For the first time in years, Zimbabwe is expected to produce enough grain to feed itself where harvest time is in April. This follows good rains in nearly all parts of the country. After experiencing consecutive droughts over the years which was not helped by poor planning, the country has been surviving on food imports and handouts from donors.
Recent statistics released by the Ministry of Agriculture indicate that at least 2.2 million tonnes of maize would be produced at the end of the summer cropping season from the 1.2 million hectares of maize planted.
This is assuming there is an improvement in yields from the previous year’s 0.8 tonnes per hectare to 1.8 tonnes per hectare. Zimbabwe requires 2.2 million tonnes of maize annually for both human and livestock consumption.
Persistent, and at times, heavy rains have been received across the country since the start of the second half of the 2016/17 rainfall season in January. This has resulted in normal to above normal rainfall for the entire country, a striking contrast to the drought conditions experienced during the same period over the past two seasons.
Although other factors such as the fall armyworm; the shortage of fertiliser; water logging and leaching have militated against the 2016/17 crop in some parts of the country, agricultural experts still expect a bumper harvest across all food crops. Zimbabwe expects to produce up to 1.8 million tonnes of the staple maize in 2017 from 512,000 tonnes last year due to good rains received this season, the Reserve Bank of Zimbabwe (RBZ) said recently.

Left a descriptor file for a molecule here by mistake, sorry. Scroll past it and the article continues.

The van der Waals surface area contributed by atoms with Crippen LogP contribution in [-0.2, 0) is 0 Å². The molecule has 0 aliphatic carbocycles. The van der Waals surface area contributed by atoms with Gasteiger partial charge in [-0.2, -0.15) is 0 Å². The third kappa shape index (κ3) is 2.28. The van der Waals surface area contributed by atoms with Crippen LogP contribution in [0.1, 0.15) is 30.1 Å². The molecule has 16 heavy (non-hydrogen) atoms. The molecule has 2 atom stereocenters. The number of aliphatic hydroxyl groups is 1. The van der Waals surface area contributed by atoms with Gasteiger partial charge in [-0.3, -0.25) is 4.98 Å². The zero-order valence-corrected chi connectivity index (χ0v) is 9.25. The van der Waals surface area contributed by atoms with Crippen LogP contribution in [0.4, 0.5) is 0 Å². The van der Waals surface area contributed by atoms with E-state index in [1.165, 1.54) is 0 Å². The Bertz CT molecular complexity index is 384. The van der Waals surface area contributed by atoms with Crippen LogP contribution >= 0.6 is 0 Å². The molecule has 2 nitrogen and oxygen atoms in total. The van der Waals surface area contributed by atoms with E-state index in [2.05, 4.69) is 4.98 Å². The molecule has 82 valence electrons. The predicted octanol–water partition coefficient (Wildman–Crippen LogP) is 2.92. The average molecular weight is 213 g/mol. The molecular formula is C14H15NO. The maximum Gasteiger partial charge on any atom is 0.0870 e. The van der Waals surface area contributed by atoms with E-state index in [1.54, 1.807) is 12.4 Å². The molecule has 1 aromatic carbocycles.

RBZ governor John Mangudya said the favorable rains would boost agricultural productivity and help stimulate economic growth given that the country’s economy was agriculture based.
“The good agricultural season that is anticipated to produce around 1,500,000 – 1,800,000 tonnes of maize and other cereals from 1,595,000 hectares requires government to mobilize funding for the Grain Marketing Board to purchase grain from farmers,” the governor said in the 2017 first-half monetary policy statement. He said cotton seed output was also forecast to rise to 100,000 tonnes from 32,000 tonnes last year.
But Zimbabwe Farmers Union president, Abdul Nyathi, was more conservative saying they were estimating 1.750 million tonnes of maize to be produced because a quarter of the maize crop was destroyed by too much water and was also affected by the fall armyworm.
The 1.750 million tonnes of maize translates to 75 percent of the country’s annual requirements.
Historically, there is a correlation between good rains and good harvests and Zimbabwe will once again bask in the glory of a bumper harvest.
Source: Financial Gazette (Harare)